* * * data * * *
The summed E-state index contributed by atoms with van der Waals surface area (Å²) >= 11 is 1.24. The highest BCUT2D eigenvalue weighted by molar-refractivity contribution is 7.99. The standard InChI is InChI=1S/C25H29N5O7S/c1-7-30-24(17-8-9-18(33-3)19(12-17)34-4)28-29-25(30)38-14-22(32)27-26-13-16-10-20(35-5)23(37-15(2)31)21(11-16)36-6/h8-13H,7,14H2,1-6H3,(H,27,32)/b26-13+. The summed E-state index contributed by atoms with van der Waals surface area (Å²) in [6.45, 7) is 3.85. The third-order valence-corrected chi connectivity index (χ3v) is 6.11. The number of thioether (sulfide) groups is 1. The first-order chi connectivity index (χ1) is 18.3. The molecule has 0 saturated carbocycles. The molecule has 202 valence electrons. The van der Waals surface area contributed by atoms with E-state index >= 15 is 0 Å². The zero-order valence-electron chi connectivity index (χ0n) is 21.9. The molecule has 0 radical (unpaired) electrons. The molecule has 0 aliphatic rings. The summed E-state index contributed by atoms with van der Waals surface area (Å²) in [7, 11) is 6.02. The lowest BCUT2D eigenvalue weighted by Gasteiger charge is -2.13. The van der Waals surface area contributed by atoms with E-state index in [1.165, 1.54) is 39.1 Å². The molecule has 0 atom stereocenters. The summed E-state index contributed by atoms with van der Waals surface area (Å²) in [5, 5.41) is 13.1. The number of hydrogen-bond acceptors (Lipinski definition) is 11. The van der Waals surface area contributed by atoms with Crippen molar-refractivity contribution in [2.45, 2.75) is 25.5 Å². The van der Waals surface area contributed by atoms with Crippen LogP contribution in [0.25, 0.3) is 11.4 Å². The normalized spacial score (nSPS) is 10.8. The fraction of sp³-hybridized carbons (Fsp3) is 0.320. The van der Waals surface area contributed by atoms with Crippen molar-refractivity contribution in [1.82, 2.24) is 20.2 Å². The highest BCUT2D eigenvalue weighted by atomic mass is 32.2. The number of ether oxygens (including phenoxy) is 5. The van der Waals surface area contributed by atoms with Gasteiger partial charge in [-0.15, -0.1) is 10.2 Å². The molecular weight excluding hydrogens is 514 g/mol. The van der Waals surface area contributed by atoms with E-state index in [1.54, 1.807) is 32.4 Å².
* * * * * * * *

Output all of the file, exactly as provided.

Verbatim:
The summed E-state index contributed by atoms with van der Waals surface area (Å²) >= 11 is 1.24. The highest BCUT2D eigenvalue weighted by molar-refractivity contribution is 7.99. The standard InChI is InChI=1S/C25H29N5O7S/c1-7-30-24(17-8-9-18(33-3)19(12-17)34-4)28-29-25(30)38-14-22(32)27-26-13-16-10-20(35-5)23(37-15(2)31)21(11-16)36-6/h8-13H,7,14H2,1-6H3,(H,27,32)/b26-13+. The summed E-state index contributed by atoms with van der Waals surface area (Å²) in [6.45, 7) is 3.85. The third-order valence-corrected chi connectivity index (χ3v) is 6.11. The number of thioether (sulfide) groups is 1. The first-order chi connectivity index (χ1) is 18.3. The molecule has 0 saturated carbocycles. The molecule has 202 valence electrons. The van der Waals surface area contributed by atoms with E-state index >= 15 is 0 Å². The zero-order valence-electron chi connectivity index (χ0n) is 21.9. The molecule has 0 radical (unpaired) electrons. The molecule has 0 aliphatic rings. The summed E-state index contributed by atoms with van der Waals surface area (Å²) in [7, 11) is 6.02. The lowest BCUT2D eigenvalue weighted by Gasteiger charge is -2.13. The van der Waals surface area contributed by atoms with E-state index in [1.165, 1.54) is 39.1 Å². The molecule has 0 atom stereocenters. The summed E-state index contributed by atoms with van der Waals surface area (Å²) in [5, 5.41) is 13.1. The number of hydrogen-bond acceptors (Lipinski definition) is 11. The van der Waals surface area contributed by atoms with Crippen molar-refractivity contribution in [2.45, 2.75) is 25.5 Å². The van der Waals surface area contributed by atoms with Crippen LogP contribution in [0.25, 0.3) is 11.4 Å². The normalized spacial score (nSPS) is 10.8. The fraction of sp³-hybridized carbons (Fsp3) is 0.320. The van der Waals surface area contributed by atoms with Crippen molar-refractivity contribution in [1.82, 2.24) is 20.2 Å². The highest BCUT2D eigenvalue weighted by atomic mass is 32.2. The number of ether oxygens (including phenoxy) is 5. The van der Waals surface area contributed by atoms with Gasteiger partial charge in [-0.15, -0.1) is 10.2 Å². The molecular weight excluding hydrogens is 514 g/mol. The van der Waals surface area contributed by atoms with E-state index in [1.54, 1.807) is 32.4 Å².